Apochromatic lenses have special lens elements (aspheric, extra-low dispersion etc) to minimize the problem, hence they usually cost more.
For this review, the lens was tested on a Sony NEX-7 using Imatest.
Falloff of illumination towards the corners of the frame is well controlled. At 18mm the corners of the frame are 0.98 stops darker than the image centre at f/4 and at 105mm the corners are 0.91 stops darker. Visually uniform illumination is achieved with the lens stopped down to f/5.6 or beyond throughout the zoom range.
The distortion this lens produces is like nothing else I have ever seen. At 18mm 0.495% pincushion distortion is present, which is replaced with 7.2% pincushion distortion at 105mm. The NEX 7 used for testing automatically corrects JPEG images once they are taken, which results in the image jumping about wildly on the screen as the corrections are applied. As the correction applied is effectively stretching the centre of the frame, this will result in greatly reduced resolution in JPEG images. RAW images are left uncorrected.
The supplied lens hood does an excellent job of shielding the lens from extraneous light that may cause issues with flare. Even without the hood this lens is quite resistant to flare and retains contrast well when shooting into the light.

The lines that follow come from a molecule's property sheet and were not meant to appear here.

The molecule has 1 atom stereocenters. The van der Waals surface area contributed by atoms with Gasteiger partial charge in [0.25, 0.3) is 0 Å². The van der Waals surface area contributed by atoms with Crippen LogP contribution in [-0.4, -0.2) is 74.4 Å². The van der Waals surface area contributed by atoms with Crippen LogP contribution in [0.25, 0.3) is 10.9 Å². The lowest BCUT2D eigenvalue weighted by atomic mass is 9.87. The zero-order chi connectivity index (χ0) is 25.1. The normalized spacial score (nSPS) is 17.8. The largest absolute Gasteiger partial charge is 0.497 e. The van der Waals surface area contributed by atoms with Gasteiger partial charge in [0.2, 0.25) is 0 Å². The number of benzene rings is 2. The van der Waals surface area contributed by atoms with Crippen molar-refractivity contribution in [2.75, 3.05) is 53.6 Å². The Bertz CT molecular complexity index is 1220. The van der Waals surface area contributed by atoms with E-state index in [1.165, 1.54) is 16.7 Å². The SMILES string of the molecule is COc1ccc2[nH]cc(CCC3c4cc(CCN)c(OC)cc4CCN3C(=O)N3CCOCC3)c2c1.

Sony 18-105mm f/4 PZ G OSS Sample Photos
Wide-angle | 1/640 sec | f/6.3 | 18.0 mm | ISO 100
Telephoto. Notice the distortion | 1/1250 sec | f/6.3 | 105.0 mm | ISO 100
The zoom mechanism has a frustrating delay in operation. Luckily this duck wasn't in a hurry to go anywhere | 1/200 sec | f/4.0 | 105.0 mm | ISO 500
Sharpness levels are very high in the centre of the frame throughout the zoom range | 1/200 sec | f/4.0 | 105.0 mm | ISO 500
1/400 sec | f/6.3 | 23.0 mm | ISO 100
1/100 sec | f/8.0 | 18.0 mm | ISO 100
1/1000 sec | f/4.0 | 105.0 mm | ISO 100
1/200 sec | f/4.0 | 105.0 mm | ISO 160
As the distortion of the lens is very noticeable when shooting RAW images, we have included examples showing the JPEG images corrected in-camera, as well as in Adobe Photoshop below - using Adobe Photoshop CS6 and Camera Raw 8.4 beta. For those that shoot JPEG only, you are unlikely to see the distortion at the telephoto end of the lens.
Sony 18-105mm f/4 PZ G OSS Other sample images
RAW Corrected with ACR8.4 beta | 1/1250 sec | f/6.3 | 105.0 mm | ISO 100
JPEG (corrected in camera) | 1/1250 sec | f/6.3 | 105.0 mm | ISO 100
Value For MoneyThis lens can be picked up for around £450, which seems quite good value for money, given the specification of this lens. There are no direct alternatives covering the same range, with the same aperture at the moment. The closest is probably the Sony 18-200mm f/3.5-6.3 OSS LE lens, which gains at the telephoto end and costs £550.
Those shooting stills may be wary of the poor performance towards the edges of the frame at the telephoto end of the zoom, and the wild distortion that is present, as well as the high levels of fringing present. These issues make the lens difficult to recommend to those who may shoot stills with this lens, unless shooting JPEG only.
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Sony 18-105mm f/4 PZ G OSS ProsExcellent build quality
Excellent sharpness in the centre of the frame
Effective optical stabilisation
Sony 18-105mm f/4 PZ G OSS ConsLack of sharpness towards the edges of the frame at 105mm
High CA levels
Wild distortion at 105mm
|VALUE FOR MONEY|
Sony 18-105mm f/4 PZ G OSS Specifications
|Focal Length||18mm - 105mm|
|Angle of View||15° - 76°|
|35mm equivalent||27mm - 158mm|
|Internal focusing||No Data|
|Box Contents||No Data|